We share highlights, not the stories that might make people avoid us in the grocery store. Online, I can make you perceive me any way I want to be perceived.

Searching for inspiration for our entryway, I Googled ‘foyer.’ My thought was that our front door opens into a room that’s bigger than a typical entryway, so I thought foyer was the proper terminology. But it turns out it just made me stop thinking about home improvement projects and want to watch Gone with the Wind.

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Or go to a cathedral??

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Or, if I was feeling a tad less fancy, here this was my third option.

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The Internet seems to show what’s pretty and hide what’s not.

I’m as guilty as the next person of wanting to post an accomplishment or especially darling photo of my daughters for all my ‘friends’ to see. But in this world of online insanity, sometimes I just want to be real. I want to be real, and I want everyone else to be real too. I want to hear a ‘me too.’

I want you to know that – while not Facebook news worthy – a lot of weeks our folded laundry never makes it into the dresser. That I I fight with my husband more than I’d like. I get jealous when I see pictures of my friends and/or acquaintances hanging out and I wasn’t invited. To the point where I let it ruin my day. A lot of days I don’t feel pretty. Like a lot. I regret the time I didn’t spend with my kids after they’re in bed. I slightly freak out when someone else’s 3 year old is writing words and mine just wants to argue over which pair of underwear to wear.

Instead of being honest and vulnerable, I just want to compare. My defense tells me to post something online about her learning Spanish. #thankyouDora

But more than anything, sometimes I just want to know that somewhere else someone on this planet feels the same way I do and is brave enough to talk about it.

In a way that feels all-too-timely to be random, I just sat in on a workshop at a Mom’s conference where a popular speaker and seemingly has-it-all-together, wonderful mom shared of the fear that overtook her life as a mom.

Me too.

And then I received an e-mail from an acquaintance from college:

I know you’re a farmer’s wife and have kids. How do you do it during harvest? I’m finding it really hard.

Me too.

Know deep down that you’re enough, but feel inadequate to do whatever it is you’re doing? Ever feel lonely? Question your role as a mom, wife, sister, friend? Feel discontent and you don’t know why? Don’t understand why your husband thinks it’s absurd to spend 45 minutes in Target to buy three things (somebody, please tell him this is normal!)?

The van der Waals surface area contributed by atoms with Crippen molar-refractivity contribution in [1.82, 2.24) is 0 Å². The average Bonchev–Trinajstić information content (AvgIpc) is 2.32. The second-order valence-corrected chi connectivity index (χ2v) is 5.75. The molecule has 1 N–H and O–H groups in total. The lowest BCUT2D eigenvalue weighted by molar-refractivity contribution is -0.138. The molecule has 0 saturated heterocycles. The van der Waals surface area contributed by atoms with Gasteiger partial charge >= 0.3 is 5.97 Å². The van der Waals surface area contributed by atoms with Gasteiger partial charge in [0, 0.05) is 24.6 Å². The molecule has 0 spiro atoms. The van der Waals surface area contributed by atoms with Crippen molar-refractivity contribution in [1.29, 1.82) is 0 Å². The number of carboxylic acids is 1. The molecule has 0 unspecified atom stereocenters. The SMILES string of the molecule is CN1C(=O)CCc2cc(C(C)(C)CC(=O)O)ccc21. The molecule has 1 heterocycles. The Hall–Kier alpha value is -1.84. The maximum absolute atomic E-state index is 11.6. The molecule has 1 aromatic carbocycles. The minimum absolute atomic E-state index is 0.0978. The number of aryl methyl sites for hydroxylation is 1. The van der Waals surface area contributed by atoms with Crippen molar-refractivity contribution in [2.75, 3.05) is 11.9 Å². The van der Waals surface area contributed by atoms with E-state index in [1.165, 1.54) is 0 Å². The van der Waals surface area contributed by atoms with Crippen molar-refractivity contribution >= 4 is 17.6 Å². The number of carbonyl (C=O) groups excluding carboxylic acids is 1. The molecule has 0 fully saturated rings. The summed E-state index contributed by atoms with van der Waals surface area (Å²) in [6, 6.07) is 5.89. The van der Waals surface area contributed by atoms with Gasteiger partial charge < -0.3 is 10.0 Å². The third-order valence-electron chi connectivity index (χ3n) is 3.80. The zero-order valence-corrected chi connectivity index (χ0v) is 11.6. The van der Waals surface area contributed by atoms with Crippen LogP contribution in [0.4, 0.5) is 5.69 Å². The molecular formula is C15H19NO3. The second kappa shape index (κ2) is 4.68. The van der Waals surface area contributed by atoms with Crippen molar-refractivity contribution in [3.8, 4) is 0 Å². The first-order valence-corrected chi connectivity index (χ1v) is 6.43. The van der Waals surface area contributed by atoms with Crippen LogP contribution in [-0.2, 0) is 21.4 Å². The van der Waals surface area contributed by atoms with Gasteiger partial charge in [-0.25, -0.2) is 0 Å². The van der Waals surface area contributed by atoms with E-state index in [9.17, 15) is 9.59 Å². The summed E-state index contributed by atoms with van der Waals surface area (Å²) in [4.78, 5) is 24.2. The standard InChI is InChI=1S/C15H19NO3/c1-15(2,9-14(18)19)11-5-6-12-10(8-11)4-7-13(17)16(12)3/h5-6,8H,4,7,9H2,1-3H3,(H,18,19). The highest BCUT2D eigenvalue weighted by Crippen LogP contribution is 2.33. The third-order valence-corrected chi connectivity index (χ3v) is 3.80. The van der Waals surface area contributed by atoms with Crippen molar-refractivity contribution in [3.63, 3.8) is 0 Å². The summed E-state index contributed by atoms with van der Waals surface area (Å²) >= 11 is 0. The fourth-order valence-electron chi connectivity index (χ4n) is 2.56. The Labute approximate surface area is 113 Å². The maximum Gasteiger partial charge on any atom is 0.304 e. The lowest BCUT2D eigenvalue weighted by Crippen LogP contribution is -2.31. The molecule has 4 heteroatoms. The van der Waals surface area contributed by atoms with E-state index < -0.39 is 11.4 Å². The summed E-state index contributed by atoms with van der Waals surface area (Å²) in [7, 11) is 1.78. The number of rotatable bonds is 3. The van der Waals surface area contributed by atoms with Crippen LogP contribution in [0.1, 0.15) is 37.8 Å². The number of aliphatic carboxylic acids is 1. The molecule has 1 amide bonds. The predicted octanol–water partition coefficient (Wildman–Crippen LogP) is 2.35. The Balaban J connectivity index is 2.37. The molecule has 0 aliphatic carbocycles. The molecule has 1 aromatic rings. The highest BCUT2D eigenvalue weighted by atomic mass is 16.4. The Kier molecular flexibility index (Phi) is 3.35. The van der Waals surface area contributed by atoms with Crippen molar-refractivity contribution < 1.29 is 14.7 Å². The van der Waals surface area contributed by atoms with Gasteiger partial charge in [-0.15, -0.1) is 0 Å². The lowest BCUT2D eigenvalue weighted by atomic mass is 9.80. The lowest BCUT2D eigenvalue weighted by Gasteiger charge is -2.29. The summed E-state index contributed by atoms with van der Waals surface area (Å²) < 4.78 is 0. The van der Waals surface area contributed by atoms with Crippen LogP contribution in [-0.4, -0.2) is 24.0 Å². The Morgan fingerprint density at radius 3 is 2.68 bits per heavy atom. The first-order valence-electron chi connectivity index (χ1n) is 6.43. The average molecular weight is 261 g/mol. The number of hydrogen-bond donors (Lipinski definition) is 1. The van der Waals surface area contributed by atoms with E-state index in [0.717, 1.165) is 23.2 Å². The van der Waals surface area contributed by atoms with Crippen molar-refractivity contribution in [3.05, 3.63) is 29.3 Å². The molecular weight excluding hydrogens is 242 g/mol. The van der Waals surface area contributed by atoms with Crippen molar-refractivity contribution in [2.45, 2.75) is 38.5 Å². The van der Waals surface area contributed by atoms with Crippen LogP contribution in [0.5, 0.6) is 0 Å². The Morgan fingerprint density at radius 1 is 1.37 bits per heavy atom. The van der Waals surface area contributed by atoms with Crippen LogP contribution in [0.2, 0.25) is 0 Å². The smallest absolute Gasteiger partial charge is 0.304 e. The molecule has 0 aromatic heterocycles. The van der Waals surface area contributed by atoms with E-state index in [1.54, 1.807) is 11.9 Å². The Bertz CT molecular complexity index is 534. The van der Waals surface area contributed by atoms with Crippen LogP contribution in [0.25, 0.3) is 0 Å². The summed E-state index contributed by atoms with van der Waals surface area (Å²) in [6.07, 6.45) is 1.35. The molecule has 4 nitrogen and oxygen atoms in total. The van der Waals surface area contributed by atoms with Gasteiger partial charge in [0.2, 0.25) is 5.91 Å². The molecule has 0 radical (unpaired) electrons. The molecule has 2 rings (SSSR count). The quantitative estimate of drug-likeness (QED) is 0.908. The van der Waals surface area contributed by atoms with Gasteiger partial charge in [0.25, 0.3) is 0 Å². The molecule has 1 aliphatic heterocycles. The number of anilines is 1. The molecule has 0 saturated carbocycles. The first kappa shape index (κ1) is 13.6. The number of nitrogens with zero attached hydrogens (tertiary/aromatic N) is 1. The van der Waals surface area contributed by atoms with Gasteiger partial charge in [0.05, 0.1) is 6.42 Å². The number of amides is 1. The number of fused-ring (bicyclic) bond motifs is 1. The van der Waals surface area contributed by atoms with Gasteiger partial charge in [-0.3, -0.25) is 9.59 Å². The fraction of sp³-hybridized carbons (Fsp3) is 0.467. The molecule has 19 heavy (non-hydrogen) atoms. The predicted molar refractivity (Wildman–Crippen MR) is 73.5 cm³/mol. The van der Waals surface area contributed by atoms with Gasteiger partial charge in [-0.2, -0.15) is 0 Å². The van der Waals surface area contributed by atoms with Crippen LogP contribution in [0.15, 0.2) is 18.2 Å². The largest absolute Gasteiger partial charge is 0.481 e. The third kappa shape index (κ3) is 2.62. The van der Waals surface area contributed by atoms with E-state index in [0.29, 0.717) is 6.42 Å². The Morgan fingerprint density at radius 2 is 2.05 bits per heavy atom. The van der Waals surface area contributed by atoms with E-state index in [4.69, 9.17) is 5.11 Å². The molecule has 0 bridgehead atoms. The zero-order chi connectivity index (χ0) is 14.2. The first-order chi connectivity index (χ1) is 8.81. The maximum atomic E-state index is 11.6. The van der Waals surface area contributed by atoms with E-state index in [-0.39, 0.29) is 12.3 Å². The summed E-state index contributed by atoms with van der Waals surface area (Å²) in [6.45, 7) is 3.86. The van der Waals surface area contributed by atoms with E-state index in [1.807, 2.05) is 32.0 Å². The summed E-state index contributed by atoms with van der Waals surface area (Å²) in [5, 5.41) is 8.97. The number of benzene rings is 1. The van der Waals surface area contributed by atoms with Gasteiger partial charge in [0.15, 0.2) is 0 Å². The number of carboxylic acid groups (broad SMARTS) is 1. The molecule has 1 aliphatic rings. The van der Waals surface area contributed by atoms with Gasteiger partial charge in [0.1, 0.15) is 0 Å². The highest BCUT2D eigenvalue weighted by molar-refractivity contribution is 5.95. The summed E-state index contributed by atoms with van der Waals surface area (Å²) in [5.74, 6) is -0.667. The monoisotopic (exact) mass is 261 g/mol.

Me too.

And when I’m feeling small and don’t have the courage to admit these things, I’m thankful for the people around me who do. For the experienced mom who picks up my screaming child and tells me she’s been there. For the friend who’s honest about her struggles, as well as her good times. And for the ones who pause for a minute before giving the expected ‘I’m good,’ response.

Those who are brave enough to be real. Impatiently, unpolished, imperfectly real.

And when someone else does the same? Give them the same encouragement you crave. Open up, be vulnerable, and tell them ‘me too.’

fall = harvest

I love me some flip flops, shorts, water, gardening, and, well … everything about summer. But, there’s nothing like an Indiana harvest.

Matt’s been helping over at the farm. We all love to be there!photo (41)

Gotta include our farm dog, Tink.

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She loves to be there, too!

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There really is nothing like the fresh air – albeit, a little full of bean dust – scenery, and reliance on God that farm life provides. Matt and I both grew up on farms and want nothing more than for our kids to do the same (only with a little less ‘farmer’ screaming outfits … but who doesn’t love red Wrangler jeans and matching red cowgirl boots, left over from my Shania Twain Halloween costume?!).

I love how the seasons help mark time. Fall is the ending of one thing, but the beginning of the next, too. A celebration of all that you’ve worked for coming to fruition.

Look at how much Firecracker has changed since last harvest.

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And Smiley!